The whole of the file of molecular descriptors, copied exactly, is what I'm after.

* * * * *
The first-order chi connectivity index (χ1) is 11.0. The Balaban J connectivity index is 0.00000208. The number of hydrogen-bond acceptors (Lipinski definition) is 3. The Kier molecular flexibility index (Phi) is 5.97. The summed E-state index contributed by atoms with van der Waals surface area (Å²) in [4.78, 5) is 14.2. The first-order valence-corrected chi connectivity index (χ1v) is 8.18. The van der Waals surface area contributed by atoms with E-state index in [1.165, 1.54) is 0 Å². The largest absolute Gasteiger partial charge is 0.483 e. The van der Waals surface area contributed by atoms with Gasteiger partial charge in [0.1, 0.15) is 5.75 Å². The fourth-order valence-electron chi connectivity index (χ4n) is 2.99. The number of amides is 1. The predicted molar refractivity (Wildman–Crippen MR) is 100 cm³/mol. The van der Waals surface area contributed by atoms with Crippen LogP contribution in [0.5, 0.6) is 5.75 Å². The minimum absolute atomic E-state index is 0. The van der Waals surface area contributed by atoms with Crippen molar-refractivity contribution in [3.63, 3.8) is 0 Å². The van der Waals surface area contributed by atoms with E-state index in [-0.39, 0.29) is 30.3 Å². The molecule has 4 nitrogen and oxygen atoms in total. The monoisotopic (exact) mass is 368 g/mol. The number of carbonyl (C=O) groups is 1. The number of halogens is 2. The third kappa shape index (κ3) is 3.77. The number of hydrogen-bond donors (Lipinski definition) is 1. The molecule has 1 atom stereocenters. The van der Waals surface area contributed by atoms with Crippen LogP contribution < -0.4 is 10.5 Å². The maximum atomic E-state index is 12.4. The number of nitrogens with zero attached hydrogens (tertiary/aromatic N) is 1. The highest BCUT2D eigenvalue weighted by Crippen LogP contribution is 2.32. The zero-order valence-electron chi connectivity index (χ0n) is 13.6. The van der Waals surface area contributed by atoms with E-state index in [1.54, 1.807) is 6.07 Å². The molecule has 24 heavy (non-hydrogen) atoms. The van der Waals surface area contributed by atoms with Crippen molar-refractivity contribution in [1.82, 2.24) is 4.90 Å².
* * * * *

The first-order chi connectivity index (χ1) is 11.0. The Balaban J connectivity index is 0.00000208. The number of hydrogen-bond acceptors (Lipinski definition) is 3. The Kier molecular flexibility index (Phi) is 5.97. The summed E-state index contributed by atoms with van der Waals surface area (Å²) in [4.78, 5) is 14.2. The first-order valence-corrected chi connectivity index (χ1v) is 8.18. The van der Waals surface area contributed by atoms with E-state index in [1.165, 1.54) is 0 Å². The largest absolute Gasteiger partial charge is 0.483 e. The van der Waals surface area contributed by atoms with Gasteiger partial charge in [0.1, 0.15) is 5.75 Å². The fourth-order valence-electron chi connectivity index (χ4n) is 2.99. The number of amides is 1. The predicted molar refractivity (Wildman–Crippen MR) is 100 cm³/mol. The van der Waals surface area contributed by atoms with Crippen LogP contribution in [0.5, 0.6) is 5.75 Å². The minimum absolute atomic E-state index is 0. The van der Waals surface area contributed by atoms with Crippen molar-refractivity contribution in [3.63, 3.8) is 0 Å². The van der Waals surface area contributed by atoms with E-state index in [-0.39, 0.29) is 30.3 Å². The molecule has 4 nitrogen and oxygen atoms in total. The monoisotopic (exact) mass is 368 g/mol. The number of carbonyl (C=O) groups is 1. The number of halogens is 2. The third kappa shape index (κ3) is 3.77. The number of hydrogen-bond donors (Lipinski definition) is 1. The molecule has 1 atom stereocenters. The van der Waals surface area contributed by atoms with Crippen LogP contribution < -0.4 is 10.5 Å². The maximum atomic E-state index is 12.4. The number of nitrogens with zero attached hydrogens (tertiary/aromatic N) is 1. The highest BCUT2D eigenvalue weighted by Crippen LogP contribution is 2.32. The zero-order valence-electron chi connectivity index (χ0n) is 13.6. The van der Waals surface area contributed by atoms with E-state index in [1.54, 1.807) is 6.07 Å². The molecule has 24 heavy (non-hydrogen) atoms. The van der Waals surface area contributed by atoms with Crippen molar-refractivity contribution in [1.82, 2.24) is 4.90 Å².